Engine #15 Fire Station - Table of Contents  .................  Black Rock - Table of Contents

Engine #15 Fire Station
64 Amherst Street, Buffalo, NY
1912

2014 photos

2003 photos

History: This was one of three fire stations that used essentially the same design. The other other two are No.34 on Main Street across the street from Bennett High School (photo) and the station on Elmwood and Amherst near the former Pierce-Arrow plant, both of which are still being used as fire halls.

The cornerstone was laid in 1912.

Built to help protect Black Rock, which boasts over 90 pre-1850 standing houses in the area, for example 71-73 Amherst, diagonally across the street. The dominant style of the neighboring houses is Greek Revival.

The building ceased to be used as a fire station by the city in late 1970s. It was then sold and converted to several large apartments.
Architect: Thomas W. Harris (?)
Harris designed Engine #34 Firehouse on Main and Mercer (PHOTO)
Architectural style: In contrast to the mostly Greek Revival houses in the immediate neighborhood, the station is an example of Arts and Crafts style with Italianate ornamentation (especially the paired brackets and, of course, the tower)

2014 photos


Key Bank on the left ... Station No. 15 on the right








Neighbors: Across the street on East Street are the St. Francis Xavier Church, rectory and school




Front (south elevation) on Amherst St.




Slate shingles on dormer and roof; dormer (as well as building) has hipped roof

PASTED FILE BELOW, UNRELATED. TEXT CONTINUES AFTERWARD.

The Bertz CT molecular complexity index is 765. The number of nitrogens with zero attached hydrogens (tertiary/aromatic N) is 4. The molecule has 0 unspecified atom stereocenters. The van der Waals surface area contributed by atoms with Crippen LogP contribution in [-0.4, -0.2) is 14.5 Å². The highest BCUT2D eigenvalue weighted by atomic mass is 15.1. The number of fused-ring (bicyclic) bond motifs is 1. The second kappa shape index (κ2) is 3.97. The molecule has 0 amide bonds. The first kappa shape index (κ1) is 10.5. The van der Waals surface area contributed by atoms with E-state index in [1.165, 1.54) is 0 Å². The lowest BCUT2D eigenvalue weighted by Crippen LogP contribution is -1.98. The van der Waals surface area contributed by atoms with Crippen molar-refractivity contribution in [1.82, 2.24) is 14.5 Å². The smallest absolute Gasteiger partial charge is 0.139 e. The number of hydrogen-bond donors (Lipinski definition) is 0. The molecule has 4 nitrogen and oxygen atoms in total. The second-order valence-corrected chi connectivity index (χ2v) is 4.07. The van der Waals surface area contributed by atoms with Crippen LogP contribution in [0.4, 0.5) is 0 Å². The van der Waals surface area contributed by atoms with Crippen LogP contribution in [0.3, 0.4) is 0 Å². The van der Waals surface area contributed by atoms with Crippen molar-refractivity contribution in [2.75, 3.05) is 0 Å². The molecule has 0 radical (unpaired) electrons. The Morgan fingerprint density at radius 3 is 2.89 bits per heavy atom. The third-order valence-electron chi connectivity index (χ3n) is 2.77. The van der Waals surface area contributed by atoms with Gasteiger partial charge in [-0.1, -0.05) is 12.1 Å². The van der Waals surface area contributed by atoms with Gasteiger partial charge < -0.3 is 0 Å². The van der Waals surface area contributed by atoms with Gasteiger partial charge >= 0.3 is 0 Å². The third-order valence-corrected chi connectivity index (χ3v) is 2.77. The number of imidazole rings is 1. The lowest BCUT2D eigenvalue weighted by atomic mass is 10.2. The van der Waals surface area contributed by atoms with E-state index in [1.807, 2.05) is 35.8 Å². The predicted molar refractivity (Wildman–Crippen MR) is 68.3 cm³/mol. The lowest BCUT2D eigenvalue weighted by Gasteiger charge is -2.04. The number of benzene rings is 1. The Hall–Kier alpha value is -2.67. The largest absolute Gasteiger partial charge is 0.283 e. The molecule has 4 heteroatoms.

Paired Italianate brackets under wide eaves. Pebbledash between brackets.





Dressed sandstone entrance surround: Entablature includes dentils and frieze





Entablature includes dentils and frieze





Keystone




Stretcher bond




East elevation on East Street




Italianate tower. Hoses were hung here to dry.




2003 photos


Neighbor: Half a block down the street on Amherst is St. John's United Church of Christ




East facade on East Street with neighbors at 140 and 142 East



Architect's plan showing the front elevation



Architect's plan of front doors, now replaced by a garage door




Cornerstone on right of front entry




City seal on left of front entry




Fire alarm boxes (here post only, box missing)



Architect's plan showing east elevation (on East Street)




Architect's plan showing west elevation (left side of building).





Photos and their arrangement 2014, 2003 Chuck LaChiusa
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